In practical terms, what this means is that the parts of the brain involved in emotional responses are “fully online, or even more active than in adults, while the parts of the brain involved in keeping emotional, impulsive responses in check are still reaching maturity.”(Dr. Margarita Holmes)

 3Leaping without Looking

This is the risky behavior that really concerns parents. Dr. Giede explains that risky teen behavior is also driven by an imbalance in brain development. He explains that “A mismatch in the maturation of brain networks leaves adolescents open to risky behavior but also allows for leaps in cognition and adaptability.” Because teens process emotions quickly and intensely, the brain has to play catch up and sometimes this takes place after an action has been taken. Holmes explains why this is. She says:

Brain imaging studies also suggest that the responses of teens to emotionally loaded images and situations are much stronger in comparison to adults and even younger children..

This impulsive behavior can get teens in trouble. They can verbalize emotions before they are fully understood and react sometimes without considering the outcome. Data from several studies also indicate that teenagers have stronger first response than adults so they don’t evaluate the consequences of what they’re doing. Usually this is expressed in more impulsive behavior, so they tend to be more spontaneous and less inhibited than adults.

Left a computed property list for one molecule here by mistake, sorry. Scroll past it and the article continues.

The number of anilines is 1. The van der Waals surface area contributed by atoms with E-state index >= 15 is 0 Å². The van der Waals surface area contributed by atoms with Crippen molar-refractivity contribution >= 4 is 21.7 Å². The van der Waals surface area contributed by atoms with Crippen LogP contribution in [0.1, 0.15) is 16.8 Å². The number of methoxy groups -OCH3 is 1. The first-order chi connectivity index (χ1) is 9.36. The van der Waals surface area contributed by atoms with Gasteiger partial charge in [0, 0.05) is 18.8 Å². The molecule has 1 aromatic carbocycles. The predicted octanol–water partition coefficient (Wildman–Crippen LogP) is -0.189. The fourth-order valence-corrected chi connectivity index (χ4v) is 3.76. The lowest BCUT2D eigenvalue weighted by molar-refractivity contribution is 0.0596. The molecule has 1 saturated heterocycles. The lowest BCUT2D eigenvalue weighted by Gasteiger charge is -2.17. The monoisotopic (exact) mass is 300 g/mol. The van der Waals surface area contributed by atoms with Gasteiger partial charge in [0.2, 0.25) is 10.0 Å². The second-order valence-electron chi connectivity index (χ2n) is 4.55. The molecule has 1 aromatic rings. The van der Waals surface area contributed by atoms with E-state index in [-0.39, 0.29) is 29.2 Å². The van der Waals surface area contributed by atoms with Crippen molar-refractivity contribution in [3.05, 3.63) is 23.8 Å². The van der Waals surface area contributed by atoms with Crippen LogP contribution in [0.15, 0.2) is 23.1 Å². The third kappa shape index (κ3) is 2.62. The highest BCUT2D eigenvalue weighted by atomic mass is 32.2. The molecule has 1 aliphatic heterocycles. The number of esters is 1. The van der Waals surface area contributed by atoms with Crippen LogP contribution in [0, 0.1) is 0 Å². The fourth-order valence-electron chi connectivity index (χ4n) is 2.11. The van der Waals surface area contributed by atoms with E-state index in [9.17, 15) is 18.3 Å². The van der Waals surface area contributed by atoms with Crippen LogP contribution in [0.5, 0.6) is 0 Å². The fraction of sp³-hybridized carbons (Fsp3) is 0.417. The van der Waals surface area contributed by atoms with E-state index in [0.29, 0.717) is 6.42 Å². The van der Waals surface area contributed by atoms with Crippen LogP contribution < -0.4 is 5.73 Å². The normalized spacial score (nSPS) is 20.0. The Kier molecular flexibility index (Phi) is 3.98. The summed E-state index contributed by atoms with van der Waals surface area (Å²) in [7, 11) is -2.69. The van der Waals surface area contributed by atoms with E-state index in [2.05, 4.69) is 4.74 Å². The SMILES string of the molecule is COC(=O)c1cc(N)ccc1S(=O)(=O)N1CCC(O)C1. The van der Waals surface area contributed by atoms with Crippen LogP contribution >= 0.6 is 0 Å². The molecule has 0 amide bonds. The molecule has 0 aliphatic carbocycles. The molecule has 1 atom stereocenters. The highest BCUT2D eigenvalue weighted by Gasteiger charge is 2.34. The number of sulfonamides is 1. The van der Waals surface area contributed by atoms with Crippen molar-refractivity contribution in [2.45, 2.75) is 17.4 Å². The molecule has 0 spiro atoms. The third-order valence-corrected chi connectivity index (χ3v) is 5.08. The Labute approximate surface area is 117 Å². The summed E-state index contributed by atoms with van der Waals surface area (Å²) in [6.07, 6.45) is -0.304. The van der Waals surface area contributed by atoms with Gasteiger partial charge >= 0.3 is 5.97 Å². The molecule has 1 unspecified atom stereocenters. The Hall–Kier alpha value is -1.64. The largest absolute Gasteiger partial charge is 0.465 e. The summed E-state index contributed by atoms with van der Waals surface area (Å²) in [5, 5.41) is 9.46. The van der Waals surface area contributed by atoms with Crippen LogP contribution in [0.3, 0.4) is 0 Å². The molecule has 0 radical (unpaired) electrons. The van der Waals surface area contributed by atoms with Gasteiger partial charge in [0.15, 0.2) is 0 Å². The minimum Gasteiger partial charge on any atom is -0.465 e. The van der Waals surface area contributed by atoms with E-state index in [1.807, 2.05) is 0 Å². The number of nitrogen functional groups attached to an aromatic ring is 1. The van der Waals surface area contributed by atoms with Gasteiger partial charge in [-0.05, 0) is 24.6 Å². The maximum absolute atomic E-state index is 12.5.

The Good News

One of the reasons that I love working with teens is because of their spontaneity. I love the fact that they can jump in with both feet and they are not afraid to feel.

A youth worker told me today that she was at a worship concert with the grade 8 boys. Suddenly one of them jumped to his feet, raised his hands, shut his eyes and sang with all of his heart! His two friends jumped up a second later. She marvelled that they were so moved. She also wondered why she wasn’t. This is the wonderful side of teenage experience!

 A few Take-Aways

  • Teens still need our guidance although they may appear all grown up.